Connectivity in cars – Developing cyber risks

Additional functions can allow vehicle tracking, speed control and unprecedented access to the enormous amount of information now available about the vehicle and drivers or passengers.

This hyper connectivity creates great opportunity and lucrative new marketplaces. For companies operating or developing connected vehicles, it also carries operational, privacy, and network security risks.

In a competitive environment where small improvements can increase profitability significantly, new technologies will continue to be interwoven into every step of the driving experience. These issues impact many industries including logistics, delivery services, the sharing economy and manufacturing. Businesses must adapt to this changing landscape and ensure that relevant risks are effectively identified, quantified and mitigated.



Heightened connectivity allows remote monitoring of a number of vehicle systems. Increasingly, this has created data that is transmitted to manufacturers or operators that provides great insight into the user’s personal movements and habits. Sensors in the car can track:

  • The speed of the vehicle
  • Weight on the seats
  • Mileage
  • Alongside installed navigational equipment, detailed logs on the driver’s movements
Consumers may be unable to ‘opt out’ of this tracking because of engrained hardware that cannot be deactivated. Privacy concerns have led to a regulatory response, with United States Congress considering legislation that would develop federal standards for protecting drivers’ privacy.


Connectivity also leads to increased pathways for hackers to access the systems and potentially obtain control of the entire vehicle.

Much of the technology used in modern vehicles was not developed with security in mind. Wireless, SMS and cellular connections—an important part of modern vehicle connections—may not be secure and can provide pathways for hackers to access the vehicle. Successful hacking attempts have led to car recalls and proven that vehicles can be controlled remotely including controlling brakes, transmission and other operating features.

Operational resilience

Companies, exposed to the risks posed by connected vehicles—particularly in the industries mentioned above—must take steps to identify, quantify and mitigate their risks to ensure ongoing balance sheet protection and growth. Cyber risks are no longer limited to data theft; physical damage and bodily injury could easily result from failures to keep systems in vehicles secure, potentially triggering coverage under a number of insurance policies.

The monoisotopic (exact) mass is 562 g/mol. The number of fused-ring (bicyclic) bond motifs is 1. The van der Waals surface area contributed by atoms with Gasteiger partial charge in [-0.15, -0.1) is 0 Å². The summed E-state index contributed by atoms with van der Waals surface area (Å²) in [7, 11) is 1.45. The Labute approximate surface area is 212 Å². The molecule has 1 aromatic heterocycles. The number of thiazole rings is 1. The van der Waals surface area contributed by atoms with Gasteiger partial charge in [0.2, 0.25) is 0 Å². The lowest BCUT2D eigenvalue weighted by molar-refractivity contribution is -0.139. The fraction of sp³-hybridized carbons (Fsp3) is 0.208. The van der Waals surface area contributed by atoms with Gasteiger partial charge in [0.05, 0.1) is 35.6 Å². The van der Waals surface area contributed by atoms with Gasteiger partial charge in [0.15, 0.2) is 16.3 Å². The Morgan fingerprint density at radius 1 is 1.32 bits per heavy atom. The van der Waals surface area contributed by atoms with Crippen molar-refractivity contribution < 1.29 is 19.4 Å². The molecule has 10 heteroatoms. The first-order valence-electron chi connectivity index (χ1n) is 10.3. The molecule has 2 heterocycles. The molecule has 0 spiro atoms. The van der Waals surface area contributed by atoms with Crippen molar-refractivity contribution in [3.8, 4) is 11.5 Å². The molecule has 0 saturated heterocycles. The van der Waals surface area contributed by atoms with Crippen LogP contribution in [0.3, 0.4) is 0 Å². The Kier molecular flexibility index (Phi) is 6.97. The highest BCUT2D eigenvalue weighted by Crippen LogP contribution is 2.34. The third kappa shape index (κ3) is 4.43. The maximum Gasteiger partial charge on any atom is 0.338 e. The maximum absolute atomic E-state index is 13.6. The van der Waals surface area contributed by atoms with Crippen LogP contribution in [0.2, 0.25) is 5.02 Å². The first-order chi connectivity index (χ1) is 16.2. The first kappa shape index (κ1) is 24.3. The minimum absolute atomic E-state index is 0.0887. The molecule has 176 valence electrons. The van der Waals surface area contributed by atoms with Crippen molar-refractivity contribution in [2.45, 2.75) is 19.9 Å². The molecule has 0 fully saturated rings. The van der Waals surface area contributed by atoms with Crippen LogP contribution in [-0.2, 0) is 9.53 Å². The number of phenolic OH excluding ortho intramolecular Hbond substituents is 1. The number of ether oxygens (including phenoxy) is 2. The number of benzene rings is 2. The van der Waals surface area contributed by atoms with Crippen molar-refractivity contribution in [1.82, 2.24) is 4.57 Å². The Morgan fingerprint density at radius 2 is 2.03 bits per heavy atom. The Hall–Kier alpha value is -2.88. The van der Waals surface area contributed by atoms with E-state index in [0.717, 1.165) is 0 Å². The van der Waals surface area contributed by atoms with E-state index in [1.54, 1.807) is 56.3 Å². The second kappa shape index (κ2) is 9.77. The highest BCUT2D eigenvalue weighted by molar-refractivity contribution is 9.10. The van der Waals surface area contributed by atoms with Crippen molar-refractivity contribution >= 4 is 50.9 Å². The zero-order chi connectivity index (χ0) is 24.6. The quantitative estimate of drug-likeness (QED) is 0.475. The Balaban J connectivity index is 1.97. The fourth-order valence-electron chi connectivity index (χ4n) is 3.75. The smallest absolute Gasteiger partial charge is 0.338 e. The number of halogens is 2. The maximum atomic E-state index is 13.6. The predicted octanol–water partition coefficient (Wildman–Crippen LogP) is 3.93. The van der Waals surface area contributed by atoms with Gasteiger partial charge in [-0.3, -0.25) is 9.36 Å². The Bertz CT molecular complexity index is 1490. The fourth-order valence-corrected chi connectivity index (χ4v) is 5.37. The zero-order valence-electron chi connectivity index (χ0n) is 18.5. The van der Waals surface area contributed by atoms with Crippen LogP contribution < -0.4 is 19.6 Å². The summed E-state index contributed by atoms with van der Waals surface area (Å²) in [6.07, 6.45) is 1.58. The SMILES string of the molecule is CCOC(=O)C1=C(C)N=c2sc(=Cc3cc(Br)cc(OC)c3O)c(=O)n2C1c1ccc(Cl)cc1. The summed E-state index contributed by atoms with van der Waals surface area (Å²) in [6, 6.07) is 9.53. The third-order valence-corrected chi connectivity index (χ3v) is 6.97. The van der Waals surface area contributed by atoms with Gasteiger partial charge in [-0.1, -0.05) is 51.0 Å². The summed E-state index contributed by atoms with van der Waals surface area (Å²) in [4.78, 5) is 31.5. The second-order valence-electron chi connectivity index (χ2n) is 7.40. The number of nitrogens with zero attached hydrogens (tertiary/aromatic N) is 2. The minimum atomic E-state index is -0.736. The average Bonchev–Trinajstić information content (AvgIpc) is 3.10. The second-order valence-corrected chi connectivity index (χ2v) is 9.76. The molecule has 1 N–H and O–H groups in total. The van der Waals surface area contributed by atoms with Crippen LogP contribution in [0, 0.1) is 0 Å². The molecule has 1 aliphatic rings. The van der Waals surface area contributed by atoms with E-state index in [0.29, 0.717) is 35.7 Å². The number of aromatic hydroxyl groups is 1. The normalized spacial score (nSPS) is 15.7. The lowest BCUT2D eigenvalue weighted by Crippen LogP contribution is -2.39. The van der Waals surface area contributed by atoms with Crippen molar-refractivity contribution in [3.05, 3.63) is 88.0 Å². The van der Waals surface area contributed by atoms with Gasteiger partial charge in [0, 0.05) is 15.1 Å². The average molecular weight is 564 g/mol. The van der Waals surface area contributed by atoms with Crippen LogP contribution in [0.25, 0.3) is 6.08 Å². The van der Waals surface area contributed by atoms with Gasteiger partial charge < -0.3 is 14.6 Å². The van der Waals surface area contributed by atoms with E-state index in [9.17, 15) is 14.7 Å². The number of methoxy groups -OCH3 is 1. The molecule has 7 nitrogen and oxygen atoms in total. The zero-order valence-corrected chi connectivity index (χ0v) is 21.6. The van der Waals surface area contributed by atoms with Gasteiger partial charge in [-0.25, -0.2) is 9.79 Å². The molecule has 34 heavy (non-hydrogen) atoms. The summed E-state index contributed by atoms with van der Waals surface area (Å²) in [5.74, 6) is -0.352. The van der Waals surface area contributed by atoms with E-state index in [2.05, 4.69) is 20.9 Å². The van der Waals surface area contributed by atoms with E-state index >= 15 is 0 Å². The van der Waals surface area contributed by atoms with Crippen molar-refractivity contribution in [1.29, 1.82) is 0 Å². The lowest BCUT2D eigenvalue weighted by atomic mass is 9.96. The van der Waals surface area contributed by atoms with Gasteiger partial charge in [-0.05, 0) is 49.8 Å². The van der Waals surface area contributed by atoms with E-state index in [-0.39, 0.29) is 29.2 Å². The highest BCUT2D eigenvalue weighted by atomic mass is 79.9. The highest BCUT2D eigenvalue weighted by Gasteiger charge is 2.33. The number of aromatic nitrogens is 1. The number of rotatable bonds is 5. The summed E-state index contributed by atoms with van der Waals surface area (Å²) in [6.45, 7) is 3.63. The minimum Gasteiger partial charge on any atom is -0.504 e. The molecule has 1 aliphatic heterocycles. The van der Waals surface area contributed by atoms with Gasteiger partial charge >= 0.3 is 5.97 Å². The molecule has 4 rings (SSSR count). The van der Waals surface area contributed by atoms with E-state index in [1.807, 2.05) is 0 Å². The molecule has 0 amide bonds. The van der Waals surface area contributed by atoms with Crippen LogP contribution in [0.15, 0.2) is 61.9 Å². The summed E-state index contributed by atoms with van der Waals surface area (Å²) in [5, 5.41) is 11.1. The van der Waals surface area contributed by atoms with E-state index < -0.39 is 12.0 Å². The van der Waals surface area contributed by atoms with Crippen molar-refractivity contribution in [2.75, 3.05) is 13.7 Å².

Network security and privacy policies (i.e., cyber insurance) can provide coverage for first-party expenses, as well as liability costs to third parties who are affected by a cyber-event. For example:

  • Privacy claims can be brought by consumers whose personally identifiable information is collected and/or disclosed without the appropriate consent.
  • Liability coverage for bodily injury and property damage caused by a system failure (or hacking event) is also generally available.
How and whether each of these policies would respond to claims arising from a cyber-attack involving a connected car would turn on the particular circumstances, as well as the terms and conditions of each of the policies.

The dynamic nature and interconnectivity of cyber risk makes clear that the days of insurance coverage silos are long gone. Heightened awareness of the reputational, physical and financial risks posed by car connectivity is vital for any organization operating in this fast-growing economy, as is an integrated, holistic approach to risk management.